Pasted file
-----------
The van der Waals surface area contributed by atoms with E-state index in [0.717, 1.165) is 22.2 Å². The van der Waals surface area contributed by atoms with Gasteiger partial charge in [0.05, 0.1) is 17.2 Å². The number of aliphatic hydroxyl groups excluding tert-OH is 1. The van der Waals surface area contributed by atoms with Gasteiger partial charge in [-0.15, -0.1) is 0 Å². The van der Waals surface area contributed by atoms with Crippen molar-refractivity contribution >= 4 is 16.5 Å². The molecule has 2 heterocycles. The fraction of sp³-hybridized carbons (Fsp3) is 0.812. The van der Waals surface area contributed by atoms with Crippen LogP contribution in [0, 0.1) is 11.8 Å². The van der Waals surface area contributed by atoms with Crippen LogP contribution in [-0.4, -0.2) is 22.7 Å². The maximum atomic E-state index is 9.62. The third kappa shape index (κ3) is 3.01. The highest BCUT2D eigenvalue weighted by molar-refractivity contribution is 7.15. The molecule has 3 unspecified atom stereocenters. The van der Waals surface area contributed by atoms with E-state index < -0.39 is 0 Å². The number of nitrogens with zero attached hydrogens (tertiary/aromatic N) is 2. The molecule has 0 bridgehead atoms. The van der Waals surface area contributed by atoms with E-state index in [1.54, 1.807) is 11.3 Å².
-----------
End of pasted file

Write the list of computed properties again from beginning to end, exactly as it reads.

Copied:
The van der Waals surface area contributed by atoms with E-state index in [0.717, 1.165) is 22.2 Å². The van der Waals surface area contributed by atoms with Gasteiger partial charge in [0.05, 0.1) is 17.2 Å². The number of aliphatic hydroxyl groups excluding tert-OH is 1. The van der Waals surface area contributed by atoms with Gasteiger partial charge in [-0.15, -0.1) is 0 Å². The van der Waals surface area contributed by atoms with Crippen molar-refractivity contribution >= 4 is 16.5 Å². The molecule has 2 heterocycles. The fraction of sp³-hybridized carbons (Fsp3) is 0.812. The van der Waals surface area contributed by atoms with Crippen LogP contribution in [0, 0.1) is 11.8 Å². The van der Waals surface area contributed by atoms with Crippen LogP contribution in [-0.4, -0.2) is 22.7 Å². The maximum atomic E-state index is 9.62. The third kappa shape index (κ3) is 3.01. The highest BCUT2D eigenvalue weighted by molar-refractivity contribution is 7.15. The molecule has 3 unspecified atom stereocenters. The van der Waals surface area contributed by atoms with E-state index < -0.39 is 0 Å². The number of nitrogens with zero attached hydrogens (tertiary/aromatic N) is 2. The molecule has 0 bridgehead atoms. The van der Waals surface area contributed by atoms with E-state index in [1.54, 1.807) is 11.3 Å².